Two-thirds of SIG shareholders vote against executive pay rise plans

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The Independent Online

The building supplies group SIG faced a revolt yesterday when two-thirds of shareholders voted against plans to give its chief executive a 15 per cent pay rise.

Investors refused to approve the annual remuneration report which proposed raising Chris Davies's salary to £535,000, after a torrid year that saw SIG tap shareholders with a £340m rights issue.

Although shareholders' votes on the renumeration report are only advisory, SIG's chairman, Les Tench, said he was disappointed at the negative response and would re-open consultation to understand investors' concerns about the salary increase. "I am extremely concerned about this result and take it very seriously," he added.

Mr Davies was appointed in 2007 on a wage of £465,000, which Sheffield-based SIG says is in the lower salary quartile for such a role. He deferred a proposed salary increase last year.

Mr Tench said Mr Davies's performance had been instrumental in SIG's improving outlook and the remuneration committee was unanimous that a pay rise was justified. "Chris has performed extremely strongly in difficult circumstances since his appointment and has provided exemplary leadership and direction to the group as we undertake a significant restructuring and cost-cutting exercise," he said.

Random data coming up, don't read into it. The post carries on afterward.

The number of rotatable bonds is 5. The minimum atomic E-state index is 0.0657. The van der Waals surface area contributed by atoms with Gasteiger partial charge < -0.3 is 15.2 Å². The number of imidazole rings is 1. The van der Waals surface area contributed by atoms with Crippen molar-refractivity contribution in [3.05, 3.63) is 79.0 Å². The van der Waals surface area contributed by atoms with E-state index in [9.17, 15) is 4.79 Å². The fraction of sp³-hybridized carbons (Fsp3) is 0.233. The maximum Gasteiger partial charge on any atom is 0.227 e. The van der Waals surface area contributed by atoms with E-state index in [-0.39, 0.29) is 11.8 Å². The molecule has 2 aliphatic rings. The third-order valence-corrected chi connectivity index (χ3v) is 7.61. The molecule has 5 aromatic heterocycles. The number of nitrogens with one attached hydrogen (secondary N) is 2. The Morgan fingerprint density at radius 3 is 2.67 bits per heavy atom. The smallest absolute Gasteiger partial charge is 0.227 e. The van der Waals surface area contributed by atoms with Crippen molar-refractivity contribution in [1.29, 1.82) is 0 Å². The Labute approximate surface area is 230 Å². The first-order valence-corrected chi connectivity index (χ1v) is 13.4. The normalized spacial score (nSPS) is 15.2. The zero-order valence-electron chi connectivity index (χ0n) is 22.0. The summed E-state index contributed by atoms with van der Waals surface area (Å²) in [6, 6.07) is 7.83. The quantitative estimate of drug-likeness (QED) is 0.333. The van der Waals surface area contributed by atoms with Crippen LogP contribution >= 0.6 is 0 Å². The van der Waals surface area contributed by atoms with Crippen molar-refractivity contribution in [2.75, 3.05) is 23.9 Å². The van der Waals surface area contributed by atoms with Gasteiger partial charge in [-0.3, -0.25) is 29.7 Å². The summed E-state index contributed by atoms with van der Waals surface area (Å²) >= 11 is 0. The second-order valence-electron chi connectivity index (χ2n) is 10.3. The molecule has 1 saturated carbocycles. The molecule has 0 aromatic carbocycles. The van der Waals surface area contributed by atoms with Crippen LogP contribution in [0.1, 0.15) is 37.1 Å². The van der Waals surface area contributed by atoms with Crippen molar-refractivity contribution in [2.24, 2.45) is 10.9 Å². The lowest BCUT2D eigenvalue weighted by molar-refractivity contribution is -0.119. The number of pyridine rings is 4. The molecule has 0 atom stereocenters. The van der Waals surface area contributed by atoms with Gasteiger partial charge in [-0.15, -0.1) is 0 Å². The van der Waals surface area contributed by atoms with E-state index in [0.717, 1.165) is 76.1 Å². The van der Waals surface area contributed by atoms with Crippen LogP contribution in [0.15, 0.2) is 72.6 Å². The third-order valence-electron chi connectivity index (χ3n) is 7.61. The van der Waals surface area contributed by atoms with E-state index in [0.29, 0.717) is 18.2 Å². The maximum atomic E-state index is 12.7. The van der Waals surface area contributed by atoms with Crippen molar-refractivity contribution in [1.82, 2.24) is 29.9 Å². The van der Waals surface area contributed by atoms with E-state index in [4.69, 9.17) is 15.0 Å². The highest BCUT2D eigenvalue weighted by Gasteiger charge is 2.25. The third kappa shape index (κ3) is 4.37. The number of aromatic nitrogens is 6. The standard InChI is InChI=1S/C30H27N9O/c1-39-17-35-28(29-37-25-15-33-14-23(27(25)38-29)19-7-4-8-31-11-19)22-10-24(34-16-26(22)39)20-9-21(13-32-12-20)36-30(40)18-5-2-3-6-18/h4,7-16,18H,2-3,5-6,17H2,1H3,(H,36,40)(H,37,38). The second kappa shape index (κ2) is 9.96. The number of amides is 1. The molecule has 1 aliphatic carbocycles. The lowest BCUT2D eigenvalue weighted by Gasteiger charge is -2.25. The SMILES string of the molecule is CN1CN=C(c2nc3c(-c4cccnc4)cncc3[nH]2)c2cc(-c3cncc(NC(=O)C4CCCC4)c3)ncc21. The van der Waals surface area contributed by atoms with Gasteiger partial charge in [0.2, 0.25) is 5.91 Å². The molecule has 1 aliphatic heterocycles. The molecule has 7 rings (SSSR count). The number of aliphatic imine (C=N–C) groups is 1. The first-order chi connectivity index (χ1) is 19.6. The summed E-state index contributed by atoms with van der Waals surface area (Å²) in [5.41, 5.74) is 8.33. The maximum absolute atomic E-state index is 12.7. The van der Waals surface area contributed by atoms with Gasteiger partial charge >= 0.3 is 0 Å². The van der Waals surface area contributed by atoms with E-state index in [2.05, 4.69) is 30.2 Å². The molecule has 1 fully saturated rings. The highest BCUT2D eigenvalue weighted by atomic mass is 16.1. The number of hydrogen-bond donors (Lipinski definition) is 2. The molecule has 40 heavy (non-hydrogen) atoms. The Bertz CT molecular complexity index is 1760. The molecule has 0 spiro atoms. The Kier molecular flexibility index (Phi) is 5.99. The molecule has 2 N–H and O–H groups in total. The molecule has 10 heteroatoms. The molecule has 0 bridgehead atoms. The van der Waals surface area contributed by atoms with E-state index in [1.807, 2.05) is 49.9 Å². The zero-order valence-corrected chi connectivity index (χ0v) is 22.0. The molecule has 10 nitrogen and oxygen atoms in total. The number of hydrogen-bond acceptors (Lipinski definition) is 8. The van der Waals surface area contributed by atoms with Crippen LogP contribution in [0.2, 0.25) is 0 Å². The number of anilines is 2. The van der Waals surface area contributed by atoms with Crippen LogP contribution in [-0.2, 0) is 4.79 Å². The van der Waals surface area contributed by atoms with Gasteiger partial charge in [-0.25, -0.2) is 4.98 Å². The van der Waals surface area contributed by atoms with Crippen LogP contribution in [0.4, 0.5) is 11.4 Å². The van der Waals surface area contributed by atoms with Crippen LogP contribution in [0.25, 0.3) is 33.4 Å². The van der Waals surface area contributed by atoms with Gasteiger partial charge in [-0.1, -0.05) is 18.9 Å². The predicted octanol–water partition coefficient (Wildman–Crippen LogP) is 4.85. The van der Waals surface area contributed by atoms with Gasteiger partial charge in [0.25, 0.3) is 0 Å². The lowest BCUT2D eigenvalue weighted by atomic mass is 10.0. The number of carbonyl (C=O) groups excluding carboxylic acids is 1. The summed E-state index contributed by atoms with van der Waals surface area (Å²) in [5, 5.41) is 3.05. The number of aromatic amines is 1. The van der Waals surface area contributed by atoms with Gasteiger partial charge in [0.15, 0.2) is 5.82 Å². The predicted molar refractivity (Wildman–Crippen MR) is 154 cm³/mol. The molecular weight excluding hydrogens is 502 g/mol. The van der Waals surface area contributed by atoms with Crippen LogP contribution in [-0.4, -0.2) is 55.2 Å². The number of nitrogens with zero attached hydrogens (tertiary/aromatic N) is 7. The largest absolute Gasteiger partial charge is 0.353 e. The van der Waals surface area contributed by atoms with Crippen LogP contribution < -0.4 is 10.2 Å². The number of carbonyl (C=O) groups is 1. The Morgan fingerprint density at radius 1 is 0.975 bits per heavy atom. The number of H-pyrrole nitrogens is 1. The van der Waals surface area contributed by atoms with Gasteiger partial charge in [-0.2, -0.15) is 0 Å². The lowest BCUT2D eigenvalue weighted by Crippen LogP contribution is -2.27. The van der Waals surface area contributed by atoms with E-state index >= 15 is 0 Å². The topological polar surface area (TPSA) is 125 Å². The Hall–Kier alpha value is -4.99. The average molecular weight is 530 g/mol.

"I and the remuneration committee strongly believe the new salary is not excessive. However, I recognise the strength of shareholder opinion."

SIG joins a growing list of companies facing investor unrest about boardroom pay. Last week, nearly a third of shareholders in the mining giant Xstrata voted against a remuneration report that proposed a 41 per cent rise in the package enjoyed by its chief executive Mick Davies, who is not related to Chris Davies at SIG.

Reckitt Benckiser was stung when 16 per cent of investors voted against a £90m payout for its chief executive, Bart Becht. The defence giant Cobham recorded a "no" vote of almost 33 per cent for its pay plans, while Lloyds Banking Group and BP have also faced resistance from investors over wages.

Last month, the Russian aluminium mogul Oleg Deripaska agreed to give to charity two-thirds of a $62m (£42m) bonus he received for the flotation of his company Rusal. The payout caused surprise because Rusal's shares were still trading below the flotation price.